res.shr <- lfcShrink(dds, coef=5, type="normal")
DESeq2.lfc <- res.shr$log2FoldChange
apeglm.lfc <- log2(exp(1)) * fit$map[,5]

Here we plot apeglm estimators against DESeq2:

plot(DESeq2.lfc, apeglm.lfc)

Here we plot MLE, DESeq2 and apeglm estimators against the mean of normalized counts:

lims <- c(-8,8)
hline <- function() abline(h=c(-4:4 * 2),col=rgb(0,0,0,.2))
xlab <- "mean of normalized counts"
plot(res$baseMean, res$log2FoldChange, log="x",
     ylim=lims, main="MLE", xlab=xlab)
plot(res$baseMean, DESeq2.lfc, log="x",
     ylim=lims, main="DESeq2", xlab=xlab)
plot(res$baseMean, apeglm.lfc, log="x",
     ylim=lims, main="apeglm", xlab=xlab)

Specific coefficients

Note that p-values and FSR define different events, and are not on the same scale. An FSR of 0.5 means that the estimated sign is as bad as random guess.

plot(res$pvalue, fit$fsr, col="blue",
     xlab="DESeq2 pvalue", ylab="apeglm local FSR",
     xlim=c(0,1), ylim=c(0,.5))
plot(-log10(res$pvalue), -log10(fit$fsr),
     xlab="-log10 DESeq2 pvalue", ylab="-log10 apeglm local FSR",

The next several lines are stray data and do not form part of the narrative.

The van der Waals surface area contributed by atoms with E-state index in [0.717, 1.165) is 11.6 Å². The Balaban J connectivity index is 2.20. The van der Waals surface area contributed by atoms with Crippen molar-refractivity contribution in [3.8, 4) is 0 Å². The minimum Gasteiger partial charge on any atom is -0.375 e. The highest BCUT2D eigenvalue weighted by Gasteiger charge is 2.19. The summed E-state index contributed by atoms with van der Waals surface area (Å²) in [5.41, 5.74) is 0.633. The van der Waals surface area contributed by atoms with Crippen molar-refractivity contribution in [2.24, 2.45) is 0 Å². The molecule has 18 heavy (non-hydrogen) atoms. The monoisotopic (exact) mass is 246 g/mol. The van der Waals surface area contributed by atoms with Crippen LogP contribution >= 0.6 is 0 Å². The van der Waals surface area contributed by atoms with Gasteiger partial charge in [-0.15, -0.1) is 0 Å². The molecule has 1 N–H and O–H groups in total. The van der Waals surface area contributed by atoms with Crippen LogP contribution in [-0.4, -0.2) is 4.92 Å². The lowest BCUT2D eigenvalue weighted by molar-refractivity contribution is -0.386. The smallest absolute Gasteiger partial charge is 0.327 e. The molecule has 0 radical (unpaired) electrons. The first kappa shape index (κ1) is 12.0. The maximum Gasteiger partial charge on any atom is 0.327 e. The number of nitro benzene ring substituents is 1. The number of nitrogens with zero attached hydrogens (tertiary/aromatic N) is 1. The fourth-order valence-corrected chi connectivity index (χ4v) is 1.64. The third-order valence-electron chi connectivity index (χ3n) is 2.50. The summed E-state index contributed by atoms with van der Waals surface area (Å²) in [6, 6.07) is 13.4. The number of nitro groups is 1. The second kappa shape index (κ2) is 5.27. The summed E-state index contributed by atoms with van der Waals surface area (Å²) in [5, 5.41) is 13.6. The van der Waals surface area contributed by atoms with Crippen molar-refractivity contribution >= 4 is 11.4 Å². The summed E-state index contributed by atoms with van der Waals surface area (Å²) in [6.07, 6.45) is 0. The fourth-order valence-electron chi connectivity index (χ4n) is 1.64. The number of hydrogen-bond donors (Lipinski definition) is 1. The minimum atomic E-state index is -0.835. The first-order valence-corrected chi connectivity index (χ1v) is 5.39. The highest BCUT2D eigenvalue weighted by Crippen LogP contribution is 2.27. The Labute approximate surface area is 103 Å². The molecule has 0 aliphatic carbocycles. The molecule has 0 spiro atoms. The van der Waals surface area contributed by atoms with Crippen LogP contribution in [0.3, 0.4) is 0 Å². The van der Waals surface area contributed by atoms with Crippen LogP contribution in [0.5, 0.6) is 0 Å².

The s-value was proposed by @Stephens2016, as a statistic giving the aggregate false sign rate for tests with equal or lower s-value than the one considered. We recommend using a lower threshold on s-values than typically used for adjusted p-values, for example one might be interested in sets with 0.01 or 0.005 aggregate FSR.

plot(res$padj, fit$svalue, col="blue",
     xlab="DESeq2 padj", ylab="apeglm svalue",
     xlim=c(0,.2), ylim=c(0,.02))

More scrutiny can be applied by using an LFC threshold greater than zero, and asking for the probability of a "false-sign-or-small" (FSOS) event: that the effect size is not further from zero in distance than the threshold amount. We can run the svalue function on these per-gene probabilities to produce s-values that bound the FSOS rate for sets of genes. By specifying threshold=log(2) * 1 above, apeglm will then output a vector thresh in the results list that gives the per-gene probabilities of false-sign-or-small events.

s.val <- svalue(fit$thresh)
cols <- ifelse(s.val < .01, "red", "black")
keep <- res$baseMean > 10 # filter for plot
     log2(exp(1)) * fit$map[keep,5],
     log="x", col=cols[keep],
     xlab=xlab, ylab="LFC")
abline(h=c(-1,0,1), col=rgb(1,0,0,.5), lwd=2)

Modeling zero-inflated counts